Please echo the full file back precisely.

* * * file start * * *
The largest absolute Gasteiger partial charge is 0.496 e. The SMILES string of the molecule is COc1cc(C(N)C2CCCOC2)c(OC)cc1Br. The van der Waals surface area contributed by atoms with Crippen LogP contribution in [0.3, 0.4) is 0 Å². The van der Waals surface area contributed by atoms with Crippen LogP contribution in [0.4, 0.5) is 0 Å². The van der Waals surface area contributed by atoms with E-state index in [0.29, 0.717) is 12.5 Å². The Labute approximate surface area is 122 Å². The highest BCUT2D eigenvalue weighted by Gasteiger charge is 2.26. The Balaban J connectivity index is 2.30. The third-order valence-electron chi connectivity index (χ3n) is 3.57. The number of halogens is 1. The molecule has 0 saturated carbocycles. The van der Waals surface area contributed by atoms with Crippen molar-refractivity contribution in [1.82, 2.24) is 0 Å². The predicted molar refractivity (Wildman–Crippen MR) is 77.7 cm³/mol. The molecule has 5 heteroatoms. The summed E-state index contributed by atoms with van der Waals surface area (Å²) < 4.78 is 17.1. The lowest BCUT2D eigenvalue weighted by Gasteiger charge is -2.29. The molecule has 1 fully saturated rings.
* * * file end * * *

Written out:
The largest absolute Gasteiger partial charge is 0.496 e. The SMILES string of the molecule is COc1cc(C(N)C2CCCOC2)c(OC)cc1Br. The van der Waals surface area contributed by atoms with Crippen LogP contribution in [0.3, 0.4) is 0 Å². The van der Waals surface area contributed by atoms with Crippen LogP contribution in [0.4, 0.5) is 0 Å². The van der Waals surface area contributed by atoms with E-state index in [0.29, 0.717) is 12.5 Å². The Labute approximate surface area is 122 Å². The highest BCUT2D eigenvalue weighted by Gasteiger charge is 2.26. The Balaban J connectivity index is 2.30. The third-order valence-electron chi connectivity index (χ3n) is 3.57. The number of halogens is 1. The molecule has 0 saturated carbocycles. The van der Waals surface area contributed by atoms with Crippen molar-refractivity contribution in [1.82, 2.24) is 0 Å². The predicted molar refractivity (Wildman–Crippen MR) is 77.7 cm³/mol. The molecule has 5 heteroatoms. The summed E-state index contributed by atoms with van der Waals surface area (Å²) < 4.78 is 17.1. The lowest BCUT2D eigenvalue weighted by Gasteiger charge is -2.29. The molecule has 1 fully saturated rings.